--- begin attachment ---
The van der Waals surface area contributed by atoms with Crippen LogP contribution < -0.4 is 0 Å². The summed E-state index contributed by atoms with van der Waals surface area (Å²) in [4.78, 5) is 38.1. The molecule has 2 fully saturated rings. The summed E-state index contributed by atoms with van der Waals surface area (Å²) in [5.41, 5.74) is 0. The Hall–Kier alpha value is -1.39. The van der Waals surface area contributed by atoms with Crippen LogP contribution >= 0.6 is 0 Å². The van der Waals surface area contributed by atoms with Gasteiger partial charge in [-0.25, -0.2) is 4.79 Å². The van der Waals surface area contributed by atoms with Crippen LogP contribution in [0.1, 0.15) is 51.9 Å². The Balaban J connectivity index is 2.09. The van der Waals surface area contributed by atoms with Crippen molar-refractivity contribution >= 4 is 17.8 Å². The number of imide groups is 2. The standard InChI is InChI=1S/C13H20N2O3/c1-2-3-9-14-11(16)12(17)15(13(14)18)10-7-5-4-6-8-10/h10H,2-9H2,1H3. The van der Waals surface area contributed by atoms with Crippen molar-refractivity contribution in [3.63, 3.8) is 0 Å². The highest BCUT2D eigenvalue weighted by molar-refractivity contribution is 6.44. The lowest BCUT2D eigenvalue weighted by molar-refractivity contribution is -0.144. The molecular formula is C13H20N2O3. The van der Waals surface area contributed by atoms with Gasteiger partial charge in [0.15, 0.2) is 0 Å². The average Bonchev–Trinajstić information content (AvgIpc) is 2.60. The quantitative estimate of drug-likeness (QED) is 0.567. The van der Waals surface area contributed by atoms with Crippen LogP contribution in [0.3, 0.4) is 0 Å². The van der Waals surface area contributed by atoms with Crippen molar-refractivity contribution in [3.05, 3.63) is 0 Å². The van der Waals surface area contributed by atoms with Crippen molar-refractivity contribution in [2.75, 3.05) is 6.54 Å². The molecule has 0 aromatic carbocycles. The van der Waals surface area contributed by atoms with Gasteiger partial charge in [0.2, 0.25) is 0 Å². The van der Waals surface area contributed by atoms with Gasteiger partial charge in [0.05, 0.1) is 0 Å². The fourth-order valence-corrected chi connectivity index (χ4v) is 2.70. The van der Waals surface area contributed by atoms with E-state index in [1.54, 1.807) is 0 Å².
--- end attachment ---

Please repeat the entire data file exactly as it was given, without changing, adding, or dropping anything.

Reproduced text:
The van der Waals surface area contributed by atoms with Crippen LogP contribution < -0.4 is 0 Å². The summed E-state index contributed by atoms with van der Waals surface area (Å²) in [4.78, 5) is 38.1. The molecule has 2 fully saturated rings. The summed E-state index contributed by atoms with van der Waals surface area (Å²) in [5.41, 5.74) is 0. The Hall–Kier alpha value is -1.39. The van der Waals surface area contributed by atoms with Crippen LogP contribution >= 0.6 is 0 Å². The van der Waals surface area contributed by atoms with Gasteiger partial charge in [-0.25, -0.2) is 4.79 Å². The van der Waals surface area contributed by atoms with Crippen LogP contribution in [0.1, 0.15) is 51.9 Å². The Balaban J connectivity index is 2.09. The van der Waals surface area contributed by atoms with Crippen molar-refractivity contribution >= 4 is 17.8 Å². The number of imide groups is 2. The standard InChI is InChI=1S/C13H20N2O3/c1-2-3-9-14-11(16)12(17)15(13(14)18)10-7-5-4-6-8-10/h10H,2-9H2,1H3. The van der Waals surface area contributed by atoms with Crippen molar-refractivity contribution in [3.63, 3.8) is 0 Å². The highest BCUT2D eigenvalue weighted by molar-refractivity contribution is 6.44. The lowest BCUT2D eigenvalue weighted by molar-refractivity contribution is -0.144. The molecular formula is C13H20N2O3. The van der Waals surface area contributed by atoms with Gasteiger partial charge in [0.15, 0.2) is 0 Å². The average Bonchev–Trinajstić information content (AvgIpc) is 2.60. The quantitative estimate of drug-likeness (QED) is 0.567. The van der Waals surface area contributed by atoms with Crippen LogP contribution in [0.3, 0.4) is 0 Å². The van der Waals surface area contributed by atoms with Crippen molar-refractivity contribution in [3.05, 3.63) is 0 Å². The van der Waals surface area contributed by atoms with Crippen molar-refractivity contribution in [2.75, 3.05) is 6.54 Å². The molecule has 0 aromatic carbocycles. The van der Waals surface area contributed by atoms with Gasteiger partial charge in [0.2, 0.25) is 0 Å². The van der Waals surface area contributed by atoms with Gasteiger partial charge in [0.05, 0.1) is 0 Å². The fourth-order valence-corrected chi connectivity index (χ4v) is 2.70. The van der Waals surface area contributed by atoms with E-state index in [1.54, 1.807) is 0 Å².